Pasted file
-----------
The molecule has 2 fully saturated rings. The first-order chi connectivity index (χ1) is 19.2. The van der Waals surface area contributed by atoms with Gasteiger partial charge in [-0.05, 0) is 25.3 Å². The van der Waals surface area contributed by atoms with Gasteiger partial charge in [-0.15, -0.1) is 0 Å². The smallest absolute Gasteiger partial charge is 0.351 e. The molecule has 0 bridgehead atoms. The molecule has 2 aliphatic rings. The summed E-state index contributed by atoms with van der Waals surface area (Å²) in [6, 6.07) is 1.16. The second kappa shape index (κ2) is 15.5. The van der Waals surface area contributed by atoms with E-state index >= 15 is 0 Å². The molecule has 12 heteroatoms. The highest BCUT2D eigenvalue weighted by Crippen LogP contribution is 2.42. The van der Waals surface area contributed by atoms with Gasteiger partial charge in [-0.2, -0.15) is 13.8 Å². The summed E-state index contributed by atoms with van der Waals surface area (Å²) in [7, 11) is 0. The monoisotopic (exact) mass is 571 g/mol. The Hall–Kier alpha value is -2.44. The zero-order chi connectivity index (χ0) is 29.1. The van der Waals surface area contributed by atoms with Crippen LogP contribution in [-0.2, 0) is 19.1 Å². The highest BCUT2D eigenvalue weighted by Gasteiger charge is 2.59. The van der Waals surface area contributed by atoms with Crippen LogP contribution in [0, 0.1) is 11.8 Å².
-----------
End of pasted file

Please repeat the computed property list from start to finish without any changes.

The molecule has 2 fully saturated rings. The first-order chi connectivity index (χ1) is 19.2. The van der Waals surface area contributed by atoms with Gasteiger partial charge in [-0.05, 0) is 25.3 Å². The van der Waals surface area contributed by atoms with Gasteiger partial charge in [-0.15, -0.1) is 0 Å². The smallest absolute Gasteiger partial charge is 0.351 e. The molecule has 0 bridgehead atoms. The molecule has 2 aliphatic rings. The summed E-state index contributed by atoms with van der Waals surface area (Å²) in [6, 6.07) is 1.16. The second kappa shape index (κ2) is 15.5. The van der Waals surface area contributed by atoms with E-state index >= 15 is 0 Å². The molecule has 12 heteroatoms. The highest BCUT2D eigenvalue weighted by Crippen LogP contribution is 2.42. The van der Waals surface area contributed by atoms with Gasteiger partial charge in [-0.2, -0.15) is 13.8 Å². The summed E-state index contributed by atoms with van der Waals surface area (Å²) in [7, 11) is 0. The monoisotopic (exact) mass is 571 g/mol. The Hall–Kier alpha value is -2.44. The zero-order chi connectivity index (χ0) is 29.1. The van der Waals surface area contributed by atoms with Crippen LogP contribution in [-0.2, 0) is 19.1 Å². The highest BCUT2D eigenvalue weighted by Gasteiger charge is 2.59. The van der Waals surface area contributed by atoms with Crippen LogP contribution in [0, 0.1) is 11.8 Å².